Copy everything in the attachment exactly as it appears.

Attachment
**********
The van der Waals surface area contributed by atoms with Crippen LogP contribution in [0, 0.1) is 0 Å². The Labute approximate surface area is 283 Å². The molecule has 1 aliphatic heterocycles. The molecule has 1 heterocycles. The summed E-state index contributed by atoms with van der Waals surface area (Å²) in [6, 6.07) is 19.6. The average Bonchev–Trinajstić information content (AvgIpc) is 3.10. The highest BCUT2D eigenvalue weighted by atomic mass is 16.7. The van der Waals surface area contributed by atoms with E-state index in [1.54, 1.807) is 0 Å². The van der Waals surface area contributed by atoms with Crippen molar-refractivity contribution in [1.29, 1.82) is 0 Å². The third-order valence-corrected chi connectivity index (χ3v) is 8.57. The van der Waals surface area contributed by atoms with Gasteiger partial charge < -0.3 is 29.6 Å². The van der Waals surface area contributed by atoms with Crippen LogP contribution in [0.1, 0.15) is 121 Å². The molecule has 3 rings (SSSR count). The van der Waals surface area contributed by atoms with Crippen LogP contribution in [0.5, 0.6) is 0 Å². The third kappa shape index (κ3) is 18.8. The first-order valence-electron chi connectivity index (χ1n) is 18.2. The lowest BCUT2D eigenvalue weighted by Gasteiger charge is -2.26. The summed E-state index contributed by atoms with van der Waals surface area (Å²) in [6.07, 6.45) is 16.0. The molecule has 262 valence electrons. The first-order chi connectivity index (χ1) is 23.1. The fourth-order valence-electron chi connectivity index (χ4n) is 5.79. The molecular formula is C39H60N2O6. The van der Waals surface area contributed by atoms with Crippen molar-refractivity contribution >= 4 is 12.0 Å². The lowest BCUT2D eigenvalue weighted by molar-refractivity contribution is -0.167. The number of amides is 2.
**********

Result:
The van der Waals surface area contributed by atoms with Crippen LogP contribution in [0, 0.1) is 0 Å². The Labute approximate surface area is 283 Å². The molecule has 1 aliphatic heterocycles. The molecule has 1 heterocycles. The summed E-state index contributed by atoms with van der Waals surface area (Å²) in [6, 6.07) is 19.6. The average Bonchev–Trinajstić information content (AvgIpc) is 3.10. The highest BCUT2D eigenvalue weighted by atomic mass is 16.7. The van der Waals surface area contributed by atoms with E-state index in [1.54, 1.807) is 0 Å². The van der Waals surface area contributed by atoms with Crippen molar-refractivity contribution in [1.29, 1.82) is 0 Å². The third-order valence-corrected chi connectivity index (χ3v) is 8.57. The van der Waals surface area contributed by atoms with Gasteiger partial charge < -0.3 is 29.6 Å². The van der Waals surface area contributed by atoms with Crippen LogP contribution in [0.1, 0.15) is 121 Å². The molecule has 3 rings (SSSR count). The van der Waals surface area contributed by atoms with Crippen LogP contribution in [0.5, 0.6) is 0 Å². The third kappa shape index (κ3) is 18.8. The first-order valence-electron chi connectivity index (χ1n) is 18.2. The lowest BCUT2D eigenvalue weighted by Gasteiger charge is -2.26. The summed E-state index contributed by atoms with van der Waals surface area (Å²) in [6.07, 6.45) is 16.0. The molecule has 262 valence electrons. The first-order chi connectivity index (χ1) is 23.1. The fourth-order valence-electron chi connectivity index (χ4n) is 5.79. The molecular formula is C39H60N2O6. The van der Waals surface area contributed by atoms with Crippen molar-refractivity contribution >= 4 is 12.0 Å². The lowest BCUT2D eigenvalue weighted by molar-refractivity contribution is -0.167. The number of amides is 2.